To be fair there are some real positives. The set and costumes, the work of Jessica Worrall are admirably suited to this play. The groupings of fussy Edwardian period furniture set a precise tone and period, and there is a veritable forest of spiky and stiff pot plants that somehow echo the sanctimonious conventional pieties of much of the dialogue; but there is also a lot of fluid space for the actors to work in and no overcrowding, often the besetting sin of costume drama. The costumes and extravagant wigs are also just as they should be, ranging from the prim, sober and dowdy for the married couples to the louche and slatternly for the photographer and charlady.
The best of the acting comes from those in the quieter roles. Both Annie (Sue Devaney) and Herbert (Steve Huison), the put-upon, hectored and hen-pecked partners in the play, enjoy some lovely moments especially in the second half when the worms turn with some hope of better marriages by the end of the evening.
Elsewhere it is a sadder story, as actors with impressive CVs do little more than scratch the surface of the roles. Among the women Geraldine Fitzgerald lacks the natural imperiousness needed in the wife of Alderman Helliwell, so her collapse and breakdown as the social façade cracks is far less amusing than it should be. Kate Anthony, as the sharp-tongued Clara, has some good moments, but it is still more of a monochrome performance than it need be.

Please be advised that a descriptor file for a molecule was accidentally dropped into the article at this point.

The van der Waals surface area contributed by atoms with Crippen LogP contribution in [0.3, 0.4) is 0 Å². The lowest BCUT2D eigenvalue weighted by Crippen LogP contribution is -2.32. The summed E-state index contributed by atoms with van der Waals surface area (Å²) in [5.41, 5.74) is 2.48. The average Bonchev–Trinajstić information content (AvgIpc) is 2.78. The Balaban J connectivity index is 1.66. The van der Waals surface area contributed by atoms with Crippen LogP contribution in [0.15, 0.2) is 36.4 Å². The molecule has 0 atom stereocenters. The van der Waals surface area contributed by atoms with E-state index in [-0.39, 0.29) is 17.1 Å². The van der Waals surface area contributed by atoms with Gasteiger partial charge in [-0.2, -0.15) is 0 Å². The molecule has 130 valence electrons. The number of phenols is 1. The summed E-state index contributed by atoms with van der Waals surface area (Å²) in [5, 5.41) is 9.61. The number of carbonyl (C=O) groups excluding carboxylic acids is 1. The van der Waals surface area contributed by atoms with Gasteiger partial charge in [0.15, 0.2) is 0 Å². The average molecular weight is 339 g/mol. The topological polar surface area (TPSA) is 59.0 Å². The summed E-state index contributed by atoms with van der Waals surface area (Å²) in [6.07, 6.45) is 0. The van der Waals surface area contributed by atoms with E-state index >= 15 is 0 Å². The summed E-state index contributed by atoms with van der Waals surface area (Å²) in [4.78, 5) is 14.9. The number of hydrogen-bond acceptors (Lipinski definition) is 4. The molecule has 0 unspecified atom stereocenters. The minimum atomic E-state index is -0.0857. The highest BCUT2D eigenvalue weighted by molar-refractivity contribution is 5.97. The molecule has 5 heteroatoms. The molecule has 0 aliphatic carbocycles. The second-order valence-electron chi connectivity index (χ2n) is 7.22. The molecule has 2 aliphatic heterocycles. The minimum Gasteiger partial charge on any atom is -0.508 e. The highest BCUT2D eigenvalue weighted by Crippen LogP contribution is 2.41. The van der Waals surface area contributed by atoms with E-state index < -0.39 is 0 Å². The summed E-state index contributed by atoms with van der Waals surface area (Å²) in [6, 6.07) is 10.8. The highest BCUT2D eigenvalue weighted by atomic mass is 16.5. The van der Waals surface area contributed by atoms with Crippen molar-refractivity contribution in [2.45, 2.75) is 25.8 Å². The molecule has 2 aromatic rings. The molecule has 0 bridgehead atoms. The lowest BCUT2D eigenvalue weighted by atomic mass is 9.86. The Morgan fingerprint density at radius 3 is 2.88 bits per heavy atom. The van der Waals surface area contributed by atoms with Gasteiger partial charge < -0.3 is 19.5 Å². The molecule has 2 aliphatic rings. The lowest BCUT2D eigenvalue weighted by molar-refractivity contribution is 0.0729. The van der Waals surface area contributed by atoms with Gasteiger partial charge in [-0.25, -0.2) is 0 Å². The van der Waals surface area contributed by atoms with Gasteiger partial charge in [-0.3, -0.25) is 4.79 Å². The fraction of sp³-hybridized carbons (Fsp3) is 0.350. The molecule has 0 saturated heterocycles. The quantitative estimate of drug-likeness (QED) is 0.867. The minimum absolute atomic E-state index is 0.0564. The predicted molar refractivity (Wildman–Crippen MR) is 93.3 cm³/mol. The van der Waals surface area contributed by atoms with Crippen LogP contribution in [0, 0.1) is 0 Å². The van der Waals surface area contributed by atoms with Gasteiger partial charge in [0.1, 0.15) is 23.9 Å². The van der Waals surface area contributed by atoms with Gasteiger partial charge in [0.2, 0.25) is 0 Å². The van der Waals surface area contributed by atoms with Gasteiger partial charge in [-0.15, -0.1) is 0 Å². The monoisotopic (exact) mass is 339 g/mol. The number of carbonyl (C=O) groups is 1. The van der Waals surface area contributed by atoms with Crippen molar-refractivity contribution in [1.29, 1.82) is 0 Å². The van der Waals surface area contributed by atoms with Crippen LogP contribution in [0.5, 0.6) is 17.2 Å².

Kat Rose-Martin as the young maid Ruby was sadly not always audible, and Lisa Howard’s Mrs Northrop was far too blowsy and exaggerated a performance. The pace picked up all round when Lottie Grady, the local tart with a heart, made her appearance; but by then half the play had slid past.
Among the men Adrian Hood captured the absurd pomposity and stinginess of the arriviste Albert Parker, but both he and Mark Stratton as Alderman Helliwell rarely rose beyond stereotypical responses to the situations they encounter in the play, and the same could be said of Rutter’s portrayal of the inebriated but eloquent photographer (to whom it also falls to unravel the plot). This is a gift of a part for an actor able to indulge in physical improvisation, but here it was simply tedious in the same way that encountering a wordy drunk in real life is tedious.
As the love interest that sets the play in motion there is little for Luke Adamson and Sophia Hatfield to do – these parts are undoubtedly underwritten as we never really get to hear about their future – but they managed a degree of bright, surface charm. Likewise, the remaining minor parts were competently dispatched.
On the creative side this production was more than competent, though really the Rose Theatre is too big and vault-like as a venue for a play that needs intimacy.
However, a play that satirises people who take themselves far too seriously needs to be directed with a deft and light touch and a sense of pace (different from sheer speed) that was simply lacking here.
Instead of knocking the varnish off this well upholstered, well made play, new layers were slapped on. The play is still good enough to carry an evening and entertain an audience on its own, but there are so many more possibilities out there.